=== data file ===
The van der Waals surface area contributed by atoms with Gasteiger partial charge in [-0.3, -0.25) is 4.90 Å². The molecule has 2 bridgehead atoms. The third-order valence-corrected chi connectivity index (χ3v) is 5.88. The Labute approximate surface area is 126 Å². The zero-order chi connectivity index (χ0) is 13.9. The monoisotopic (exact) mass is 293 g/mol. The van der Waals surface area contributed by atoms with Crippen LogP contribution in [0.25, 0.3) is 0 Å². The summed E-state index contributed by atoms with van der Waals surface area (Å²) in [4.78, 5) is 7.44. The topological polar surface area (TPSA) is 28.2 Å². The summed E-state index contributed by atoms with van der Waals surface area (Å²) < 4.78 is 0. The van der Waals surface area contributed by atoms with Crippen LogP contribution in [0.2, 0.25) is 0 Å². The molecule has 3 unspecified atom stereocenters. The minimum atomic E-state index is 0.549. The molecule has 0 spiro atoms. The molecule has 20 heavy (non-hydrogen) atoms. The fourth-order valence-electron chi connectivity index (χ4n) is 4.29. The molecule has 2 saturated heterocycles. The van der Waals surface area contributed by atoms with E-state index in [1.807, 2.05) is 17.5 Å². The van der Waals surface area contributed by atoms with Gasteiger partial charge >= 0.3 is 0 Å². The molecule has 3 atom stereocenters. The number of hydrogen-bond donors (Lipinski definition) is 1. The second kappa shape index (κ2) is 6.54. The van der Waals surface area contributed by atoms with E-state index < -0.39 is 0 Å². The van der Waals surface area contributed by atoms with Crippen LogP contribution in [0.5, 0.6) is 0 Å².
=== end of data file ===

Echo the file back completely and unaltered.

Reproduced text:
The van der Waals surface area contributed by atoms with Gasteiger partial charge in [-0.3, -0.25) is 4.90 Å². The molecule has 2 bridgehead atoms. The third-order valence-corrected chi connectivity index (χ3v) is 5.88. The Labute approximate surface area is 126 Å². The zero-order chi connectivity index (χ0) is 13.9. The monoisotopic (exact) mass is 293 g/mol. The van der Waals surface area contributed by atoms with Crippen LogP contribution in [0.25, 0.3) is 0 Å². The summed E-state index contributed by atoms with van der Waals surface area (Å²) in [4.78, 5) is 7.44. The topological polar surface area (TPSA) is 28.2 Å². The summed E-state index contributed by atoms with van der Waals surface area (Å²) < 4.78 is 0. The van der Waals surface area contributed by atoms with Crippen LogP contribution in [0.2, 0.25) is 0 Å². The molecule has 3 unspecified atom stereocenters. The minimum atomic E-state index is 0.549. The molecule has 0 spiro atoms. The molecule has 20 heavy (non-hydrogen) atoms. The fourth-order valence-electron chi connectivity index (χ4n) is 4.29. The molecule has 2 saturated heterocycles. The van der Waals surface area contributed by atoms with E-state index in [1.807, 2.05) is 17.5 Å². The van der Waals surface area contributed by atoms with Gasteiger partial charge >= 0.3 is 0 Å². The molecule has 3 atom stereocenters. The number of hydrogen-bond donors (Lipinski definition) is 1. The second kappa shape index (κ2) is 6.54. The van der Waals surface area contributed by atoms with E-state index < -0.39 is 0 Å². The van der Waals surface area contributed by atoms with Crippen LogP contribution in [0.5, 0.6) is 0 Å².